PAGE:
Germany facing its “worst recession” for the past 50 years

L’Allemagne face à sa «pire récession» depuis 50 ans

Photo: Tobias Shwarz Agence France-Presse
The German Economy minister, Peter Altmaier

The German government is expecting the worst recession since the early calculations in 1970, due to the coronavirus, with a decrease of GDP from 6.3 % this year, announced on Wednesday the minister of Economy, Peter Altmaier.

This projection, which is based on an exercise, “progressive and moderate” restrictions in place to limit the spread of the pandemic, projected to rebound by 2021, with a growth of 5.2 % of gross domestic product.

“We’re going to live through the worst recession in the history of the German Republic,” commented Mr. Altmaier.

“After ten years of growth, the consequences of the pandemic, plunging our economy into a recession, “and pose” a great challenge economic and political, ” said Mr. Altmaier.

“The greatest fall occurs in the second quarter,” added the minister, before a “stimulus” expected from the activity.

The German GDP is expected to fall 10 % in the second quarter, never seen before in recent history, according to projections common to the main economic institutes, published at the beginning of April.

Moreover, “the labour market is under strong pressure,” notes Mr. Altmaier. At least three million people were in the march and April short-time work (” Kurzarbeit “).

If an increase in the unemployment rate to 5.8 % is expected, “it is significantly limited by the use” of this device, in which the German State pays two-thirds of the salary of the employees concerned, said Peter Altmaier.

Déconfinement careful

Since last week, Germany has launched a déconfinement progressive, starting with the re-opening of some shops.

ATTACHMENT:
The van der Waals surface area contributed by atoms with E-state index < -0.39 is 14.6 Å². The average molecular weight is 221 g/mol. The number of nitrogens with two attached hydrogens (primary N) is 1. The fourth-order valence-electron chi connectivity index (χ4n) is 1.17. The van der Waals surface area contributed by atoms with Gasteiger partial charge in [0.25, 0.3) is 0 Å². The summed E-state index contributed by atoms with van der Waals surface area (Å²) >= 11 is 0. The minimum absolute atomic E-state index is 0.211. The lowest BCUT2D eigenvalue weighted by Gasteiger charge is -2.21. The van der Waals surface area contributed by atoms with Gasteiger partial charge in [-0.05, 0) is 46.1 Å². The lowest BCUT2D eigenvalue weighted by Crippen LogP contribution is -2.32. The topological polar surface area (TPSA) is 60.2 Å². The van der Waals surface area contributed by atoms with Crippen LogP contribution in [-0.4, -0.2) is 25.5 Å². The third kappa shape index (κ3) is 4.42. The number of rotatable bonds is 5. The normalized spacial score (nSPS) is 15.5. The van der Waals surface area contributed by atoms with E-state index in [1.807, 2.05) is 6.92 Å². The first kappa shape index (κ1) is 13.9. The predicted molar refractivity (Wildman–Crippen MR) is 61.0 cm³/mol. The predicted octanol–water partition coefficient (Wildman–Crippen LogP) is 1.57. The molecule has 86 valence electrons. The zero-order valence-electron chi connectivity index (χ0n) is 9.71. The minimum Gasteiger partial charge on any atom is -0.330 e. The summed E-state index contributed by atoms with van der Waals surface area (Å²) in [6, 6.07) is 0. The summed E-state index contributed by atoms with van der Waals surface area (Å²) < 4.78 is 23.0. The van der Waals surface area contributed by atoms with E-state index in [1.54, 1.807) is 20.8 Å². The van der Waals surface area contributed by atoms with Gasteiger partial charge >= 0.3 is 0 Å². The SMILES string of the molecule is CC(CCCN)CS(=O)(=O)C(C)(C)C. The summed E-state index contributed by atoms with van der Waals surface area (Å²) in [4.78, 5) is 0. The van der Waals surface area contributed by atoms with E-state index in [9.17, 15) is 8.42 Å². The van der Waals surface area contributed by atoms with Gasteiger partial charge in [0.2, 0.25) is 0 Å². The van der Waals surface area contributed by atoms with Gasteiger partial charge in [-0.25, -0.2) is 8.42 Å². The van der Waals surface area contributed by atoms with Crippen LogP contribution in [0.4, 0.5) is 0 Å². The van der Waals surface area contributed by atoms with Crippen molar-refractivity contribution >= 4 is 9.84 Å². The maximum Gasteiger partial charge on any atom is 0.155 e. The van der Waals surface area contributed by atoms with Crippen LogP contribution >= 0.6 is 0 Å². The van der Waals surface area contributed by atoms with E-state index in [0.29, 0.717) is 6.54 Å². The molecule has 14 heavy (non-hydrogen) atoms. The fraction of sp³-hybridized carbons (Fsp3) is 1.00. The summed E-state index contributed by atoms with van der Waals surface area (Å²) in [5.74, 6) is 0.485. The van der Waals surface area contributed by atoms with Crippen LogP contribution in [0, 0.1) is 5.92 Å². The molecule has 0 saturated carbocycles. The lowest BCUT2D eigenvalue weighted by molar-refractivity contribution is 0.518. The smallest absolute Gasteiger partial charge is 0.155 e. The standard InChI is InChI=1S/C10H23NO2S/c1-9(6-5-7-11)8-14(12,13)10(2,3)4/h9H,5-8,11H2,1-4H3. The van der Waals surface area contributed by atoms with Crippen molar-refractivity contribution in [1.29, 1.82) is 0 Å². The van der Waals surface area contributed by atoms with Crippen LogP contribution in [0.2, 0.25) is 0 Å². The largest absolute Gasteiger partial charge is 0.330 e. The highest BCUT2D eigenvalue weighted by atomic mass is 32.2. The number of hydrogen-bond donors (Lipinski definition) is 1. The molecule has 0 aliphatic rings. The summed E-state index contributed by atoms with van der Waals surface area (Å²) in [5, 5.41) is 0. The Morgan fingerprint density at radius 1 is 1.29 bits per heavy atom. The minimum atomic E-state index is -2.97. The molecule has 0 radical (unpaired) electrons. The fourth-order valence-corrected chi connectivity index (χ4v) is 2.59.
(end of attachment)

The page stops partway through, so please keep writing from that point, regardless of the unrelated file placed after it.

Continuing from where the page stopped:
“We must not risk a second increase of infections” and prevent a new ” uncontrolled spread “, he warned, adding that he is in favour of a further easing of restrictions ” if the numbers allow it “.

“This is a race of endurance” and ” we must not jeopardise the success achieved so far.

The export industry is the backbone of the German economy is particularly affected by the crisis, which reached its opportunities and dramatically slows down international trade.

The government expects a drop in exports of 11.6% in 2020, before a recovery to +7.6% in 2021 ; and imports must decrease by 8.2% in 2020 before progressing 6.5 % next year. In both cases, the level of 2019 will therefore not be found before 2022 at least.

To cope with the crisis, the German Parliament has already adopted at the end of march, a plan of almost 1100 billion euros, including devices for public guarantees of loans and direct aid to enterprises, especially for SMES.

Several large companies have also already benefited from this support via guaranteed loans, including the tour operator TUI and the supplier Adidas as the company Lufthansa is negotiating an assistance worth several billion euros which could see the State up to the capital of the group.

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